The manual says it has to be oiled every day -- what a pain.
            My little RBI sets in a corner and giggles.
            When you decide to get a new saw - check out Hegner.... or drop by here and I'll give you a real good price on an an Excalibur


            • #7
              I guess Randy proves it's not the saw but the user's skill right Nancy? LOL


              • #8
                Welcome everyone! It's nice to hear about everyone's experiences.




                • #9
                  I'm really glad to see some new members posting here. Forums such as this are only useful when we have participation.


                  • #10
                    Thanks for the Welcome

                    I consider myself new to scroll saw hobby. Last spring I got hold of a 10 to 12 year old Delta saw and have been trying to get it up and running. Have overcome most of my problems with the saw, now on to working on my scroll saw skills. However, been sidetracked by finishing techniques of delicate scroll saw work (Dipping, airbrush, spray can, non-toxic paint, etc.)

                    By temperment and natural skills I tend to be more of a millwright, machine setup, and technical problem solver than artist or creative sort. Spend more time with micrometers and calipers than with paint brush.

                    Fair warnings: any posting I do in this forum will mostly be long, both in length and wind. You have been warned.

                    Graybeard Phil


                    • #11
                      Welcome GreyBeard Phil!

                      It's ok if you are long winded - I look forward to reading your posts on your scrollsawing adventures. Besides, I just cancelled my newspaper so I have more time to read the forum! giggle.


                      • #12
                        Good morning,I am a retired mail carrier from Janesville, WI where they make GM suburbans and used to be the home of Parker Pen. Started scrolling in 1992, wife gave me a 20", variable speed Delta. Have cut a lot of scenic pictures and made the America's Pride clock from Wildwood designs. Several compound figures and many butterflies. 1 Year ago my children gave me a new Delta P-20 for Christmas and I took the time to learn how to top feed with it. I enjoy scrolling more now that I don't have to stand on my head to bottom feed anymore. Have cut several family member portraits with the new saw. Enjoyed making over 200 clocks since I retired. Mick.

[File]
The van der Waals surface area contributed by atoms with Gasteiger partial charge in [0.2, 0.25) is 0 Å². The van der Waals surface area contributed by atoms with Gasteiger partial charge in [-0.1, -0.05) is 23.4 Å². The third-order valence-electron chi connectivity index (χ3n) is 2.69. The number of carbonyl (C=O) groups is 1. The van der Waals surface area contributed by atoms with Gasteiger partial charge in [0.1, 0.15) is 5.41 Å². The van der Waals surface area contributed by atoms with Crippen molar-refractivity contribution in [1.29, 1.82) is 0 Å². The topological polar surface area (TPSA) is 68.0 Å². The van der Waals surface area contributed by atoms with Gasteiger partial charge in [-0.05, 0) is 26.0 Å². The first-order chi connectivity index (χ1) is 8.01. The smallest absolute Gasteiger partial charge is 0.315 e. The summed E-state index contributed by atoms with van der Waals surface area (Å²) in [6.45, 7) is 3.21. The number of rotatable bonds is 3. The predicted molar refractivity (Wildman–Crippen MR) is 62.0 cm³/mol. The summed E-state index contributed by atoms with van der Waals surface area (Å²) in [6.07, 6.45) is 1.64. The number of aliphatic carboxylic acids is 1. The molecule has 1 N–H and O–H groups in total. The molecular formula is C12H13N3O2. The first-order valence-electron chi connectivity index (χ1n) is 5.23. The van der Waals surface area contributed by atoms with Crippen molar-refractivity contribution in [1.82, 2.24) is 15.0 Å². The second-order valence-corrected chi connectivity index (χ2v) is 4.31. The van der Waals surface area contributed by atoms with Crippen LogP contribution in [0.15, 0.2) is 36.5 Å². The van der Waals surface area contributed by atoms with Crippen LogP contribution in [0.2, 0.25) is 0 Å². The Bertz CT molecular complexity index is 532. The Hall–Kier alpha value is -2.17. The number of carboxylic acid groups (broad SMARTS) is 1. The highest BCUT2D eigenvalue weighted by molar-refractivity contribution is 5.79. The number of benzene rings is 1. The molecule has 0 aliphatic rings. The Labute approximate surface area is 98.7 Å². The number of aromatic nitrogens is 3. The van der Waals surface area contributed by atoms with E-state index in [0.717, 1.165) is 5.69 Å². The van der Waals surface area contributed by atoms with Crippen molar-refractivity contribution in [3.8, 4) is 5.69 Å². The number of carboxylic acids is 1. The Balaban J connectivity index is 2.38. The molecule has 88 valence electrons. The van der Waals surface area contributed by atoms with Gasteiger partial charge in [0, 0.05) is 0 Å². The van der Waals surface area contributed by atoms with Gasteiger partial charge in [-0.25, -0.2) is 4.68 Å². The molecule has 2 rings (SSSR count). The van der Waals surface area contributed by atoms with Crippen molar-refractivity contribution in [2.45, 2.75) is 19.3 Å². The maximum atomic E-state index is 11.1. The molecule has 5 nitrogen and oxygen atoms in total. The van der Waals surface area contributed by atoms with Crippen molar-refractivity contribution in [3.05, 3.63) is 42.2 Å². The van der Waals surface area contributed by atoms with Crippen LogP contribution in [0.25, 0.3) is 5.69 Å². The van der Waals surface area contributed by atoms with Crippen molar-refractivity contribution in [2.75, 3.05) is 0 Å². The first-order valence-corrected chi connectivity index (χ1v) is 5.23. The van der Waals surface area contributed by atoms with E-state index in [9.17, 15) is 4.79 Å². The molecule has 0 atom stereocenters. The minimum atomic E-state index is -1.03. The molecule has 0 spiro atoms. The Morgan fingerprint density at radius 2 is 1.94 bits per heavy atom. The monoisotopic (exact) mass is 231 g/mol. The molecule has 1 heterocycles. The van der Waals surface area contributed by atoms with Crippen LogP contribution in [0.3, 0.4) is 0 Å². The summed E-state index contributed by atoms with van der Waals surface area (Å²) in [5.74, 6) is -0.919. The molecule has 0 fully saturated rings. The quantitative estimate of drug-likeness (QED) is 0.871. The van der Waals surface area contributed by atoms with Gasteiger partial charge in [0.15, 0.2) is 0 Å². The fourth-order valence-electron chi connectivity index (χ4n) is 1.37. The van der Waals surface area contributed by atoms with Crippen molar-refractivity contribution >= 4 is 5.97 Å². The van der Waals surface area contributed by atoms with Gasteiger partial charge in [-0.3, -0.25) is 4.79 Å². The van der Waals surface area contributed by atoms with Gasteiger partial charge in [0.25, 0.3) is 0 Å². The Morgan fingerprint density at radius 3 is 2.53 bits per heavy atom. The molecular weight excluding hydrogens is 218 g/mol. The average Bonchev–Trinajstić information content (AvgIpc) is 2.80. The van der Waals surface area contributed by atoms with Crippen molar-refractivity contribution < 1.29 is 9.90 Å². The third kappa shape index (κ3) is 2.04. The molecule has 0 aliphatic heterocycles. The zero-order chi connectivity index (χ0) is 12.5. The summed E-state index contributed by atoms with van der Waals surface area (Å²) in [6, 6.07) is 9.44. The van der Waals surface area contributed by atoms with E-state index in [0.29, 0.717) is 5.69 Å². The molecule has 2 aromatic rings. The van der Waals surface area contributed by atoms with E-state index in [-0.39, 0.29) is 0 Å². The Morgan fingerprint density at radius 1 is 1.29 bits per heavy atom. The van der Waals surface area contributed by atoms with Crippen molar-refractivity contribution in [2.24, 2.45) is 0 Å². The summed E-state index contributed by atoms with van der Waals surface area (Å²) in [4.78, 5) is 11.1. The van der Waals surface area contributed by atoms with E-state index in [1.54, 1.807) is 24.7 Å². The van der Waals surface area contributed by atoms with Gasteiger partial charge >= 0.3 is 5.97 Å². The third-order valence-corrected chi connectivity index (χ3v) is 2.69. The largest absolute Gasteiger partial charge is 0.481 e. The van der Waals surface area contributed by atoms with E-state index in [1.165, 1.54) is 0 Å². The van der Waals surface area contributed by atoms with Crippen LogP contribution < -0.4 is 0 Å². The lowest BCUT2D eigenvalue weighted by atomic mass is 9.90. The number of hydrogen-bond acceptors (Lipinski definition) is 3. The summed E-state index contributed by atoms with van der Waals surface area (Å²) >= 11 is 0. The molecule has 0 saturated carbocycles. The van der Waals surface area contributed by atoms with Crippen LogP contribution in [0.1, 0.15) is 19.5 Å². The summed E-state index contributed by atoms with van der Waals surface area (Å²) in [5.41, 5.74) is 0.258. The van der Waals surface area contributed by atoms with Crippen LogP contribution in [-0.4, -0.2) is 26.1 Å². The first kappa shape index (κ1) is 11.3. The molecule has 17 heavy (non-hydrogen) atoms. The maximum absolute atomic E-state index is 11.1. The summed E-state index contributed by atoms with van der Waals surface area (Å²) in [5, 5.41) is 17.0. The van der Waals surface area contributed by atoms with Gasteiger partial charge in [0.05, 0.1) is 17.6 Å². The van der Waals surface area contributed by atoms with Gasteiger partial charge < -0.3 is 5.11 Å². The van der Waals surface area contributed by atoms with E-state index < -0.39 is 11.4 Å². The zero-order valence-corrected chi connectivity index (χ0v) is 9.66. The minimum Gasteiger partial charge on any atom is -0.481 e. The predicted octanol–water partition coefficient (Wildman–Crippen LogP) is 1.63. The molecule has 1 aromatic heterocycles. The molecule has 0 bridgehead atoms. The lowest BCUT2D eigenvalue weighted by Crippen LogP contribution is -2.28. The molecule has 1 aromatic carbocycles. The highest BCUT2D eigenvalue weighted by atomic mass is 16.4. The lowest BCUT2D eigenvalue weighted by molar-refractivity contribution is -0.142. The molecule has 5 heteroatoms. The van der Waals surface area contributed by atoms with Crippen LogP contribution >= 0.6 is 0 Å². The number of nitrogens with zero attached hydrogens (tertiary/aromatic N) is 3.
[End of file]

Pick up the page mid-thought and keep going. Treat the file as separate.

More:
Mick, - Delta P-20

                        A smile is a small curve that straightens everything out.


                        • #13
                          Welcome Mick!

                          You mentioned about cutting portraits.... hmmm, have you only done family members? Why not start a new thread and tell us in the beginners section how you make your patterns for your portraits? I know of some tutorials online and have tried several software programs for designing but still use paper and pencil in most of my patterns.

                          I have read about it, I have tried it, I don't really like my portrait patterns - lol. Maybe I am too critical, or maybe I just don't like drawing / cutting portraits!


                          • #14

                            Hi , I just found this forum.I was in another forum,but have been busy cutting and had lost the address.It was puut on by one of the tool and assy. Companies and I can not find it.
                            I am the same as the other gentlman about being long winded.Sorry.
                            I have been in woodworking of one kind or other,for about 50 yrs. I started with my grandfather,when I was 8 yrs. old. He was a general contractor and I stated at the bottom,totting tools and material. That was the way that it was back then.